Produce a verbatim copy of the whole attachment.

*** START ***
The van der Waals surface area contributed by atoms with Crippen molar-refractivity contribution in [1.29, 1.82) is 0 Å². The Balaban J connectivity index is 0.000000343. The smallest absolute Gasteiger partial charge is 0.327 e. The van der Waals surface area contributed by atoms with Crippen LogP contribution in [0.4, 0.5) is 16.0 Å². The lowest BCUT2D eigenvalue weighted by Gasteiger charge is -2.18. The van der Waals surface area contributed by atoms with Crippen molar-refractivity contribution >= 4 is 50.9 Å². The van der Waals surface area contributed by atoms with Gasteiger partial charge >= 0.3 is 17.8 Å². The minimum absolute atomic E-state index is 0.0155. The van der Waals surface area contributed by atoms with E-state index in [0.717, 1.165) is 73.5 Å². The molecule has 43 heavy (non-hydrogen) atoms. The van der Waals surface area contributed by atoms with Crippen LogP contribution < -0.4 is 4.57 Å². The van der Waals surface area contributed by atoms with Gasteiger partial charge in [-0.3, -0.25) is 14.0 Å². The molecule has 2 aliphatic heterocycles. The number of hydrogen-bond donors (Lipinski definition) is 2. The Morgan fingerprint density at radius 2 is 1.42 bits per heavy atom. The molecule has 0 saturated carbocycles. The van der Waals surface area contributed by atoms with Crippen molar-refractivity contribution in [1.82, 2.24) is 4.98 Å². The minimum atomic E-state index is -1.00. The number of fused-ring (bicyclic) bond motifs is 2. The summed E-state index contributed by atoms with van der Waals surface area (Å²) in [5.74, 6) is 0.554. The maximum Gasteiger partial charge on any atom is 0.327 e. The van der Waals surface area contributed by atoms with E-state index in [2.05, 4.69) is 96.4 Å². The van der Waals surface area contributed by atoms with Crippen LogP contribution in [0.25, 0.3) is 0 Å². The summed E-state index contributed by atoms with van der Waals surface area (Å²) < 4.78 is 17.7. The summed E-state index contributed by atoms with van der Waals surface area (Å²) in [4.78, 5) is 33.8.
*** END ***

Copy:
The van der Waals surface area contributed by atoms with Crippen molar-refractivity contribution in [1.29, 1.82) is 0 Å². The Balaban J connectivity index is 0.000000343. The smallest absolute Gasteiger partial charge is 0.327 e. The van der Waals surface area contributed by atoms with Crippen LogP contribution in [0.4, 0.5) is 16.0 Å². The lowest BCUT2D eigenvalue weighted by Gasteiger charge is -2.18. The van der Waals surface area contributed by atoms with Crippen molar-refractivity contribution >= 4 is 50.9 Å². The van der Waals surface area contributed by atoms with Gasteiger partial charge >= 0.3 is 17.8 Å². The minimum absolute atomic E-state index is 0.0155. The van der Waals surface area contributed by atoms with E-state index in [0.717, 1.165) is 73.5 Å². The molecule has 43 heavy (non-hydrogen) atoms. The van der Waals surface area contributed by atoms with Crippen LogP contribution < -0.4 is 4.57 Å². The van der Waals surface area contributed by atoms with Gasteiger partial charge in [-0.3, -0.25) is 14.0 Å². The molecule has 2 aliphatic heterocycles. The number of hydrogen-bond donors (Lipinski definition) is 2. The Morgan fingerprint density at radius 2 is 1.42 bits per heavy atom. The molecule has 0 saturated carbocycles. The van der Waals surface area contributed by atoms with Crippen molar-refractivity contribution in [1.82, 2.24) is 4.98 Å². The minimum atomic E-state index is -1.00. The number of fused-ring (bicyclic) bond motifs is 2. The summed E-state index contributed by atoms with van der Waals surface area (Å²) in [5.74, 6) is 0.554. The maximum Gasteiger partial charge on any atom is 0.327 e. The van der Waals surface area contributed by atoms with E-state index in [2.05, 4.69) is 96.4 Å². The van der Waals surface area contributed by atoms with Crippen LogP contribution in [0.25, 0.3) is 0 Å². The summed E-state index contributed by atoms with van der Waals surface area (Å²) < 4.78 is 17.7. The summed E-state index contributed by atoms with van der Waals surface area (Å²) in [4.78, 5) is 33.8.